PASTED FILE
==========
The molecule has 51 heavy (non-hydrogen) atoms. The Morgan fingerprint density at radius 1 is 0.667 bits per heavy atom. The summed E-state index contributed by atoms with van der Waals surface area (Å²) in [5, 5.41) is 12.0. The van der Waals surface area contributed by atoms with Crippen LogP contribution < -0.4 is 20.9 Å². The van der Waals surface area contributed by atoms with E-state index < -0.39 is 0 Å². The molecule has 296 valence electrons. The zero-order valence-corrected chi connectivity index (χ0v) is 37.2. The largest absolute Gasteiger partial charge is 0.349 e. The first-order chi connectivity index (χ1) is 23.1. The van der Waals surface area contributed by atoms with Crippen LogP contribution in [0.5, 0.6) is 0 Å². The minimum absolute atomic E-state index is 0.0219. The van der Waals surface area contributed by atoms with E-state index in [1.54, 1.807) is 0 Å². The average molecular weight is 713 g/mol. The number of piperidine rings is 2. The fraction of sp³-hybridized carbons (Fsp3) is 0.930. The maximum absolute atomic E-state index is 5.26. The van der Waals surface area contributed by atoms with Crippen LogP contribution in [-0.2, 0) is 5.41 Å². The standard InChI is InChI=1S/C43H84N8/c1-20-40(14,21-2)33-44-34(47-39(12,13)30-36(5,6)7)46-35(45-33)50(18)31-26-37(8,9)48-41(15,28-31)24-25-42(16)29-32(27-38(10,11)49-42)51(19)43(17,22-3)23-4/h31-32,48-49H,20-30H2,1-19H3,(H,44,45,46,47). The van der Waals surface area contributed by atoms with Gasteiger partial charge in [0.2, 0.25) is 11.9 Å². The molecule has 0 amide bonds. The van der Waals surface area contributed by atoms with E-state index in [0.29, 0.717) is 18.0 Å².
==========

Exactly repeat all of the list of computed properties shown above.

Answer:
The molecule has 51 heavy (non-hydrogen) atoms. The Morgan fingerprint density at radius 1 is 0.667 bits per heavy atom. The summed E-state index contributed by atoms with van der Waals surface area (Å²) in [5, 5.41) is 12.0. The van der Waals surface area contributed by atoms with Crippen LogP contribution < -0.4 is 20.9 Å². The van der Waals surface area contributed by atoms with E-state index < -0.39 is 0 Å². The molecule has 296 valence electrons. The zero-order valence-corrected chi connectivity index (χ0v) is 37.2. The largest absolute Gasteiger partial charge is 0.349 e. The first-order chi connectivity index (χ1) is 23.1. The van der Waals surface area contributed by atoms with Crippen LogP contribution in [0.5, 0.6) is 0 Å². The minimum absolute atomic E-state index is 0.0219. The van der Waals surface area contributed by atoms with E-state index in [1.54, 1.807) is 0 Å². The average molecular weight is 713 g/mol. The number of piperidine rings is 2. The fraction of sp³-hybridized carbons (Fsp3) is 0.930. The maximum absolute atomic E-state index is 5.26. The van der Waals surface area contributed by atoms with Crippen LogP contribution in [-0.2, 0) is 5.41 Å². The standard InChI is InChI=1S/C43H84N8/c1-20-40(14,21-2)33-44-34(47-39(12,13)30-36(5,6)7)46-35(45-33)50(18)31-26-37(8,9)48-41(15,28-31)24-25-42(16)29-32(27-38(10,11)49-42)51(19)43(17,22-3)23-4/h31-32,48-49H,20-30H2,1-19H3,(H,44,45,46,47). The van der Waals surface area contributed by atoms with Gasteiger partial charge in [0.2, 0.25) is 11.9 Å². The molecule has 0 amide bonds. The van der Waals surface area contributed by atoms with E-state index in [0.29, 0.717) is 18.0 Å².